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Former walk-ons reflect on challenges of Missouri football

Thursday, February 24, 2011 | 7:31 p.m. CST; updated 8:02 p.m. CST, Thursday, February 24, 2011

COLUMBIA — The rewards and the highlights are different moments.

The rewards are the times when cleats hit turf, when they know that it’s all paid off. The highlights are watching and knowing they were a part of something, even in the smallest way. They’re the pride they feel when their teammates win games and get drafted. The highlights are anything but selfish.

These players are the walk-ons, the ones who arrive at Faurot Field each spring with a distant dream of taking the field on Saturdays in the fall. They’re the former high school standouts who take the risk of failure or of becoming a nobody on a team of stars. They come for many reasons. But for all of them, football becomes less of a right. It’s a privilege.

For some walk-ons, the lure of attending a school like Missouri is the name, the history, the chance to play in the national spotlight. For former walk-ons Kirk Lakebrink and Matt Davis, those were all factors, but the biggest attraction of Missouri was academic. Lakebrink wanted to attend the School of Journalism to study advertising, and Davis wanted to study in the MU’s biomedical engineering program. Between academics and athletics, the school was the perfect fit for the two athletes, but each knew that his decision to attend Missouri would be a challenge.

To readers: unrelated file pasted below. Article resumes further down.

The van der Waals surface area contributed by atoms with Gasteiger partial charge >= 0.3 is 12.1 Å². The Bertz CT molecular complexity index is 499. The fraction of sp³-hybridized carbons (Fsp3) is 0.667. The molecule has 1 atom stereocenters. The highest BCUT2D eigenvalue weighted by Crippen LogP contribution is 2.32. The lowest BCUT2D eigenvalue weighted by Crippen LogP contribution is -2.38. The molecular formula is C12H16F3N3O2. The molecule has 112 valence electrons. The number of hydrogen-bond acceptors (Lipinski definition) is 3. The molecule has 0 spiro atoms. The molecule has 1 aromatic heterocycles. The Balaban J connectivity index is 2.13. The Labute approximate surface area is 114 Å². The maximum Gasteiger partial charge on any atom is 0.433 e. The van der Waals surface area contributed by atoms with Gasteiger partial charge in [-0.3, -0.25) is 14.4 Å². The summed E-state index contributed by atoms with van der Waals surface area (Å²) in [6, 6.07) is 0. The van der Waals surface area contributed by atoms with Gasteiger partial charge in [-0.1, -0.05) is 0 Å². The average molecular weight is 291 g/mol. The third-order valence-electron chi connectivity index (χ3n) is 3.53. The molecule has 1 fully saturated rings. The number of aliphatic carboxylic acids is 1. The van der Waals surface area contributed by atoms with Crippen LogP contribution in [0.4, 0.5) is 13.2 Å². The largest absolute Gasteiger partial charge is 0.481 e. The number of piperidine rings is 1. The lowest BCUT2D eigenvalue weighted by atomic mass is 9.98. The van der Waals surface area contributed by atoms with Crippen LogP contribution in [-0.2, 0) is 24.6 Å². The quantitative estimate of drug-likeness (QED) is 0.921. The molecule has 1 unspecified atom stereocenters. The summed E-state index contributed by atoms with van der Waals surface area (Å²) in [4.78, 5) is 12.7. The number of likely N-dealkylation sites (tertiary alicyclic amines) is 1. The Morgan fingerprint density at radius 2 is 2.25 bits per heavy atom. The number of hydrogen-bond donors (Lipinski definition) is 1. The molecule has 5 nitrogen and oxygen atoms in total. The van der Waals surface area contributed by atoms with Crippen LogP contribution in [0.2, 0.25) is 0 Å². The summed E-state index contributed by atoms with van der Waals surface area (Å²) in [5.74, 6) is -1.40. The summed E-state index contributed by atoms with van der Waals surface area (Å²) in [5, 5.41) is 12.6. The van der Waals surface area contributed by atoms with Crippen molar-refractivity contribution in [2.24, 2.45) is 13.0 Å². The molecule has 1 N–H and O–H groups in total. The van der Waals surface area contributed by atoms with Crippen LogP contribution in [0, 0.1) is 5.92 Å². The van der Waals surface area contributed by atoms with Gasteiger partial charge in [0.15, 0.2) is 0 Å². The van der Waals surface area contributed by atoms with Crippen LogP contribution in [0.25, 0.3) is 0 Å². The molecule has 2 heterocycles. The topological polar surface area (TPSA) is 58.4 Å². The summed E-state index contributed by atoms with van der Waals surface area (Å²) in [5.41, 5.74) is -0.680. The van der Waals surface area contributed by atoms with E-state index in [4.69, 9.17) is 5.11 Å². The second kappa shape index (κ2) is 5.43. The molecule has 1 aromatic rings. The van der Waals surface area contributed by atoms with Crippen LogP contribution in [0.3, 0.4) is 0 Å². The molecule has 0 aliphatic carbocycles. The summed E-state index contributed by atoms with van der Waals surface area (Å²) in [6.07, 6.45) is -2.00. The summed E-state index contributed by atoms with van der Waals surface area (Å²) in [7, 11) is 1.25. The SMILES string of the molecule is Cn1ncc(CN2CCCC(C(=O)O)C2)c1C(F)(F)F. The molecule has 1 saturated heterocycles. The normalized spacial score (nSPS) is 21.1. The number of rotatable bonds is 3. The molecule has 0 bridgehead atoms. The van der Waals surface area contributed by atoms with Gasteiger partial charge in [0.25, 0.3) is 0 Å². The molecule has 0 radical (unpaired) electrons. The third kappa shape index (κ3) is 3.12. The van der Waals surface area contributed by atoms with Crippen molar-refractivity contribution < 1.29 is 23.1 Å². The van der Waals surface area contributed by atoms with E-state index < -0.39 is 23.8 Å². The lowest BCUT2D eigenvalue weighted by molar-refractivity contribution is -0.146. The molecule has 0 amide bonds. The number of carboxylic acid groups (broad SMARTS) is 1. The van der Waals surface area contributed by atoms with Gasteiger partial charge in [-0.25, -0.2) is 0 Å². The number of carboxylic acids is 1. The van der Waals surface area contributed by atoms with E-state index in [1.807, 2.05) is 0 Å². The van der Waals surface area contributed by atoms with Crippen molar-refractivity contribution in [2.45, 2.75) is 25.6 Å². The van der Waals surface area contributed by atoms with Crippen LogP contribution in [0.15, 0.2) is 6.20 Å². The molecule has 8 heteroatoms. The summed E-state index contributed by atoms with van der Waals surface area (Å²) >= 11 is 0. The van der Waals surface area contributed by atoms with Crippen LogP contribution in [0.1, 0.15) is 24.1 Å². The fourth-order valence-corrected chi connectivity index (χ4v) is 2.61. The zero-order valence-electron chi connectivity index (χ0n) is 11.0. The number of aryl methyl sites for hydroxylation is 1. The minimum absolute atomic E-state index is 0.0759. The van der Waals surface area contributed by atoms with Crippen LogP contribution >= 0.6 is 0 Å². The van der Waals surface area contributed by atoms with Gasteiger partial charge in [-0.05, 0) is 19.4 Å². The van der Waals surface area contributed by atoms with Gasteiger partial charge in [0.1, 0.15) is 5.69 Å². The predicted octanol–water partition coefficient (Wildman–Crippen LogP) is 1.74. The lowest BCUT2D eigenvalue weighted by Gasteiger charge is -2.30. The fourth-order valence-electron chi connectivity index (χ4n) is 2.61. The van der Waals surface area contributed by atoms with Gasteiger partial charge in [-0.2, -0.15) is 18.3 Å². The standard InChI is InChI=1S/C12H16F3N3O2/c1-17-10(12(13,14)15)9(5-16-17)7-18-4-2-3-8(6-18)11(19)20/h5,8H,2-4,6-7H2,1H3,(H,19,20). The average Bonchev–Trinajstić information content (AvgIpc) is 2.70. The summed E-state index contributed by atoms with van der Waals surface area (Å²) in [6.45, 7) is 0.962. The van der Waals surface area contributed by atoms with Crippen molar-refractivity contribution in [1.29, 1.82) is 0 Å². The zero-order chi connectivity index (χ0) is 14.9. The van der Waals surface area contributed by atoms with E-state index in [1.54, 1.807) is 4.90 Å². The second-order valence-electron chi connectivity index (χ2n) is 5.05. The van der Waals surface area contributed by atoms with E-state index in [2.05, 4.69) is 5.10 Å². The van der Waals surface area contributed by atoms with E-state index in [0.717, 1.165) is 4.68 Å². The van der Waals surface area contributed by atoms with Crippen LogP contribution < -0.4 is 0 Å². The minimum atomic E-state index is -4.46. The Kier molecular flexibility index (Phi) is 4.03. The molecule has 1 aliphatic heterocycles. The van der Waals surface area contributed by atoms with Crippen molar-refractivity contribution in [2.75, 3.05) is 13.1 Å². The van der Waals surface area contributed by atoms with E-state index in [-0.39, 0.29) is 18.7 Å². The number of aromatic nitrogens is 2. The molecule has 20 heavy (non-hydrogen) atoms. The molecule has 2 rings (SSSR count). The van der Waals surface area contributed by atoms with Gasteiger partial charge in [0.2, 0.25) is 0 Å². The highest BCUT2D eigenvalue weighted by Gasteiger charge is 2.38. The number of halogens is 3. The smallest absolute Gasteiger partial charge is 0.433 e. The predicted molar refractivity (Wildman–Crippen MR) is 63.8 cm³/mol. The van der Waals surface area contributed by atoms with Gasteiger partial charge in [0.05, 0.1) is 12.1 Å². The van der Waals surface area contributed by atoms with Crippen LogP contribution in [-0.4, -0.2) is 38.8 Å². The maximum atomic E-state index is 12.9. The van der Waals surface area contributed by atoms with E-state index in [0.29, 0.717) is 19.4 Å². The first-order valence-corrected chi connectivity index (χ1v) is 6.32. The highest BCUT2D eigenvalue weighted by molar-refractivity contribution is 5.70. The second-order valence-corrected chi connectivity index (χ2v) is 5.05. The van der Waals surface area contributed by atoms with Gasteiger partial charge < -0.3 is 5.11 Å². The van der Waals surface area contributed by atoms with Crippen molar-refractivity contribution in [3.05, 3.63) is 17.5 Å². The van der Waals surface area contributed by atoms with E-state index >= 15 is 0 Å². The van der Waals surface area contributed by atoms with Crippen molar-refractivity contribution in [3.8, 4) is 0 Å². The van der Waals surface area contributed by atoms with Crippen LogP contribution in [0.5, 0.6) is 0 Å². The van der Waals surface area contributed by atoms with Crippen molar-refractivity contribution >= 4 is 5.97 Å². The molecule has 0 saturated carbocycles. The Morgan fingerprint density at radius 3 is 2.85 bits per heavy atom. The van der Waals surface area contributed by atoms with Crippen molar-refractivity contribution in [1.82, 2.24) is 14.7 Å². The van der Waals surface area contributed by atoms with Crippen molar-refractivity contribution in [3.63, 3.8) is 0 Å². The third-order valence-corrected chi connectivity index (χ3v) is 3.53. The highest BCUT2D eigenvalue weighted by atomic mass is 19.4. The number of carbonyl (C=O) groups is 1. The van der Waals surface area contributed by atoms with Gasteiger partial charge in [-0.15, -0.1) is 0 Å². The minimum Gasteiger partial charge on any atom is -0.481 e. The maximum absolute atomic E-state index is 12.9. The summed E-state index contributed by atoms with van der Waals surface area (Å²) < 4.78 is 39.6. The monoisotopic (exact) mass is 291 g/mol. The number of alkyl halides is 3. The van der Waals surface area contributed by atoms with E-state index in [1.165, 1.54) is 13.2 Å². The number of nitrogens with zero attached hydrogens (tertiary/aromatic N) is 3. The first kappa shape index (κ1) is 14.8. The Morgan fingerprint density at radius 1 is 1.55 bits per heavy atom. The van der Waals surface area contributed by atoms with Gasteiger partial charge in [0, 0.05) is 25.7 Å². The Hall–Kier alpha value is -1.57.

“Being a walk-on really made me push myself,” Lakebrink said. “You can’t just prove that you’re as good as a scholarship guy if you walk on. You have to prove that you’re 10 times better.”

Standing at 6 feet 6 inches and weighing in at about 300 pounds, Lakebrink doesn't look like he would be easily intimidated. But after transferring from Drake University, where he was a recruited scholarship athlete, the offensive lineman knew he was taking a gamble. He was unsure if he would even make the team, and he knew he would be sacrificing significant playing time. And Lakebrink wasn’t sure how impressive his size would be in a Big 12 Conference program.

“I’m a pretty big guy, but coming in I felt like I’d be the shrimp on the team,” Lakebrink said.

Davis, who played safety and tailback, began at Missouri as a freshman. He never had to deal with the transition from recruited player to walk-on, but he too knew how tenuous his position on the football team was. He remembers watching each March as crowds of potential walk-ons arrived for spring practices. He thinks he could name 100 men who tried to walk on and couldn’t meet the demands of the program.

“They can’t handle all the workouts, getting up at 6 a.m," Davis said. "A lot of them drop off.”